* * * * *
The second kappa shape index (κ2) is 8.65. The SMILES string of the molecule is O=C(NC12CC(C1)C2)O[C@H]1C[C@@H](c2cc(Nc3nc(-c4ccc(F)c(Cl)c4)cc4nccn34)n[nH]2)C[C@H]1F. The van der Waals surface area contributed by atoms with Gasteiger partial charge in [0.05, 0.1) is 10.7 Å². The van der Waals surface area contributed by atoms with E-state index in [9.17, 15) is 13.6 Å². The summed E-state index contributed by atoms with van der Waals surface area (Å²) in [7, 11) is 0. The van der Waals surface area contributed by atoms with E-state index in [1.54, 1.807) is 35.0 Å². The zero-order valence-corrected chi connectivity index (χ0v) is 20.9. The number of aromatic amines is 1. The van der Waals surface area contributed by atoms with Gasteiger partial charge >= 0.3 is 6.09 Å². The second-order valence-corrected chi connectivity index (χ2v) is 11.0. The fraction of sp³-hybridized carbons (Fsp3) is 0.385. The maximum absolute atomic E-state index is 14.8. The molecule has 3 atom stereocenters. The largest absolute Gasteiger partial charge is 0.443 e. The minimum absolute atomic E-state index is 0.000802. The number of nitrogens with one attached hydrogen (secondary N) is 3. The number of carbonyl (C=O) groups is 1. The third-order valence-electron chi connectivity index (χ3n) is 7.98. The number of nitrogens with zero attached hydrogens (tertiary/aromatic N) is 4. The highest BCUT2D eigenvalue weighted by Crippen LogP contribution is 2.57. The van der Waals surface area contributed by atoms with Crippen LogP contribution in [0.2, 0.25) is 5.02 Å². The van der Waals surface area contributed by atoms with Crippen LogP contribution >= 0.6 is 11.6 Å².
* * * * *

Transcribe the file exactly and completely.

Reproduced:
The second kappa shape index (κ2) is 8.65. The SMILES string of the molecule is O=C(NC12CC(C1)C2)O[C@H]1C[C@@H](c2cc(Nc3nc(-c4ccc(F)c(Cl)c4)cc4nccn34)n[nH]2)C[C@H]1F. The van der Waals surface area contributed by atoms with Gasteiger partial charge in [0.05, 0.1) is 10.7 Å². The van der Waals surface area contributed by atoms with E-state index in [9.17, 15) is 13.6 Å². The summed E-state index contributed by atoms with van der Waals surface area (Å²) in [7, 11) is 0. The van der Waals surface area contributed by atoms with E-state index in [1.54, 1.807) is 35.0 Å². The zero-order valence-corrected chi connectivity index (χ0v) is 20.9. The number of aromatic amines is 1. The van der Waals surface area contributed by atoms with Gasteiger partial charge >= 0.3 is 6.09 Å². The second-order valence-corrected chi connectivity index (χ2v) is 11.0. The fraction of sp³-hybridized carbons (Fsp3) is 0.385. The maximum absolute atomic E-state index is 14.8. The molecule has 3 atom stereocenters. The largest absolute Gasteiger partial charge is 0.443 e. The minimum absolute atomic E-state index is 0.000802. The number of nitrogens with one attached hydrogen (secondary N) is 3. The number of carbonyl (C=O) groups is 1. The third-order valence-electron chi connectivity index (χ3n) is 7.98. The number of nitrogens with zero attached hydrogens (tertiary/aromatic N) is 4. The highest BCUT2D eigenvalue weighted by Crippen LogP contribution is 2.57. The van der Waals surface area contributed by atoms with Crippen LogP contribution in [0.2, 0.25) is 5.02 Å². The van der Waals surface area contributed by atoms with Crippen LogP contribution >= 0.6 is 11.6 Å².